In most games, defeating a boss feels like such a casual practice, so I am proud that in this series we have managed to convey a different kind of feeling to the player. In this sense the games are very deep. Even so, the spectrum of the fan base is very wide: Players can enjoy the deeper themes behind the games, but if he or she so wishes, they can just ignore the story and focus on enjoying the strategy gameplay. I think it’s good that there are many ways to enjoy the series.

Yamagami: That truly is the case. Being able to enjoy both aspects in this way is what Fire Emblem really is. That’s what I’d like to emphasise as well. As Narihiro-san said, we have continued working on the Fire Emblem games with the desire to introduce as many people as possible to the fun of the simulation genre. The game that’s coming out now, Radiant Dawn, is the 10th game in the series. With it’s gorgeous cut scenes, wonderful soundtrack and grand storyline, where many charming characters make an appearance, it would be great if we could draw in as many new people as possible to this genre.

However, because there is such a wide range of customers, we had to figure out many different schemes to try to accommodate all of them. Whether they are the type who enjoys the story, or the type who just focuses on the game system itself, or perhaps even the type who is playing a Fire Emblem for the first time, we wanted to take them all in.

An illustration from Radiant Dawn, which has a real sense of movement.

An illustration from Radiant Dawn, which has a real sense of movement.

For example, when it comes to the package of the game, I think many fans of the series will look at the cover and think Wow, this feels a bit different. For the previous cover illustrations in the series, we have focused heavily on the main characters, but with Radiant Dawn, we have a cover with motion. We used an illustration that appears to have a sense of movement to it. This is something that we hope will draw the customers more directly into the world of the game, making as many people as possible pick the game up. If we can get people who haven’t yet played a previous entry in the series to give it a try, I think it would be quite a pleasant surprise.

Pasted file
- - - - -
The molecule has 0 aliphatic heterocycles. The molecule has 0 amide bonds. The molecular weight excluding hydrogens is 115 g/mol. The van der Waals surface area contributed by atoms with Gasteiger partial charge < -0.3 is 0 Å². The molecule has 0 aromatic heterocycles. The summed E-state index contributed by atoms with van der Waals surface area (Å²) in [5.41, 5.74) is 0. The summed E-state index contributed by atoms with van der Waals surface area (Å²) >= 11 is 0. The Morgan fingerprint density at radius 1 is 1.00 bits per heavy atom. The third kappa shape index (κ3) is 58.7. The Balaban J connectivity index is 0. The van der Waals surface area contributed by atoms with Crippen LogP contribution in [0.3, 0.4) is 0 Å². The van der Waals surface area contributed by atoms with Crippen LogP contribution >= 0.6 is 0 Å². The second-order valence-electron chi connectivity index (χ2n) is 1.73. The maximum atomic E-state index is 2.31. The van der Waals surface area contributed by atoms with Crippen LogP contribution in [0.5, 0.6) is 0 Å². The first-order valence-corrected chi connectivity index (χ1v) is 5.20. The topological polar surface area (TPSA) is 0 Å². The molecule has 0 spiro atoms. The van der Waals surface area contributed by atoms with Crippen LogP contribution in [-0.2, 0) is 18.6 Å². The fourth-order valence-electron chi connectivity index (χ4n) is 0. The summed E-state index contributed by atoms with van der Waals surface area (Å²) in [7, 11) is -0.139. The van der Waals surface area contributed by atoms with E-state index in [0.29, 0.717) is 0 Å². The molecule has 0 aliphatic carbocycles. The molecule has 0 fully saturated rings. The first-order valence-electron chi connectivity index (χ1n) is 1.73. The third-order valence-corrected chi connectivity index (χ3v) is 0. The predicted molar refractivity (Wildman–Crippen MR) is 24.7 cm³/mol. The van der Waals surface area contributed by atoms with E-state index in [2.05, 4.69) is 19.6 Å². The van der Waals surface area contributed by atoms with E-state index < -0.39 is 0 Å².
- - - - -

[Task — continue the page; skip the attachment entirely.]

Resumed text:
A return to the home consoles due to success abroad

─Around when did Radiant Dawn’s development begin?

Yamagami: This may become a bit of a long winded explanation, but the Fire Emblem games were originally released on the home consoles, right? Even though there have now been games released on the GBA, from our point of view, we strongly feel that the games are ideally enjoyed at one’s own pace, in front of the TV screen. Of course, we understand that with the Game Boy, there is the freedom of being able to easily play wherever you wish, but even so, considering the grand worlds that the games are trying to convey, we feel that the games really should be savoured on big screen TVs instead.

However, after the GameCube was launched, development costs rose steeply, and the kind of budget needed to present the players with these kind of grand worlds became harder to obtain. It was then, when the decision was made to move the series to the GBA, that Narihiro-san told me: I want the series to return to the TV screen once more. Let’s make it our five-year objective. In order to achieve our goal, the decision was made to create content that could sell worldwide. We thought that doing this would help us eventually return to the home consoles.

─Up to the release of Sword of Seals in 2002, no Fire Emblem game had been released in the West.